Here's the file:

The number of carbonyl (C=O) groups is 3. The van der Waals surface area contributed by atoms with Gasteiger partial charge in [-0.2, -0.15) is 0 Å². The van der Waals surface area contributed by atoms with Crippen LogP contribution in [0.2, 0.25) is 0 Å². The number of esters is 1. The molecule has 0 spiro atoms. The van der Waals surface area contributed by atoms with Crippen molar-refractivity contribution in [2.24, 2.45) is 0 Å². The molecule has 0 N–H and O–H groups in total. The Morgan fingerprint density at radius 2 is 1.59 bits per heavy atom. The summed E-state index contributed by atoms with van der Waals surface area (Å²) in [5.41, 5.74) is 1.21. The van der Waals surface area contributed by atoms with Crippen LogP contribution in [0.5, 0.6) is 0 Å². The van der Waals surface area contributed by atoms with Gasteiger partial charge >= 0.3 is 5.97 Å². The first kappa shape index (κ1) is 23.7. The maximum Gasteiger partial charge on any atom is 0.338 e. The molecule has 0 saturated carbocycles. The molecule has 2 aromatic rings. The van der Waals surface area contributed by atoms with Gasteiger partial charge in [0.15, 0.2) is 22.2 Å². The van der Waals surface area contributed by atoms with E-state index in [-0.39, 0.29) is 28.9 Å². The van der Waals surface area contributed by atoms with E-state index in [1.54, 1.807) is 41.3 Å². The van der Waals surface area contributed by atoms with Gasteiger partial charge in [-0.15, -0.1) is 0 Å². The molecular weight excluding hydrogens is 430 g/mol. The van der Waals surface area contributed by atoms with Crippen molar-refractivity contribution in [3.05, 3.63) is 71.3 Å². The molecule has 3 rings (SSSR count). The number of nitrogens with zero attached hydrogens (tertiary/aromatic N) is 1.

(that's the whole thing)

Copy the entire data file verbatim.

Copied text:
The number of carbonyl (C=O) groups is 3. The van der Waals surface area contributed by atoms with Gasteiger partial charge in [-0.2, -0.15) is 0 Å². The van der Waals surface area contributed by atoms with Crippen LogP contribution in [0.2, 0.25) is 0 Å². The number of esters is 1. The molecule has 0 spiro atoms. The van der Waals surface area contributed by atoms with Crippen molar-refractivity contribution in [2.24, 2.45) is 0 Å². The molecule has 0 N–H and O–H groups in total. The Morgan fingerprint density at radius 2 is 1.59 bits per heavy atom. The summed E-state index contributed by atoms with van der Waals surface area (Å²) in [5.41, 5.74) is 1.21. The van der Waals surface area contributed by atoms with Crippen LogP contribution in [0.5, 0.6) is 0 Å². The van der Waals surface area contributed by atoms with Gasteiger partial charge >= 0.3 is 5.97 Å². The first kappa shape index (κ1) is 23.7. The maximum Gasteiger partial charge on any atom is 0.338 e. The molecule has 0 saturated carbocycles. The molecule has 2 aromatic rings. The van der Waals surface area contributed by atoms with Gasteiger partial charge in [0.15, 0.2) is 22.2 Å². The van der Waals surface area contributed by atoms with E-state index in [-0.39, 0.29) is 28.9 Å². The van der Waals surface area contributed by atoms with E-state index in [1.54, 1.807) is 41.3 Å². The van der Waals surface area contributed by atoms with Gasteiger partial charge in [-0.15, -0.1) is 0 Å². The molecular weight excluding hydrogens is 430 g/mol. The van der Waals surface area contributed by atoms with Crippen molar-refractivity contribution in [3.05, 3.63) is 71.3 Å². The molecule has 3 rings (SSSR count). The number of nitrogens with zero attached hydrogens (tertiary/aromatic N) is 1.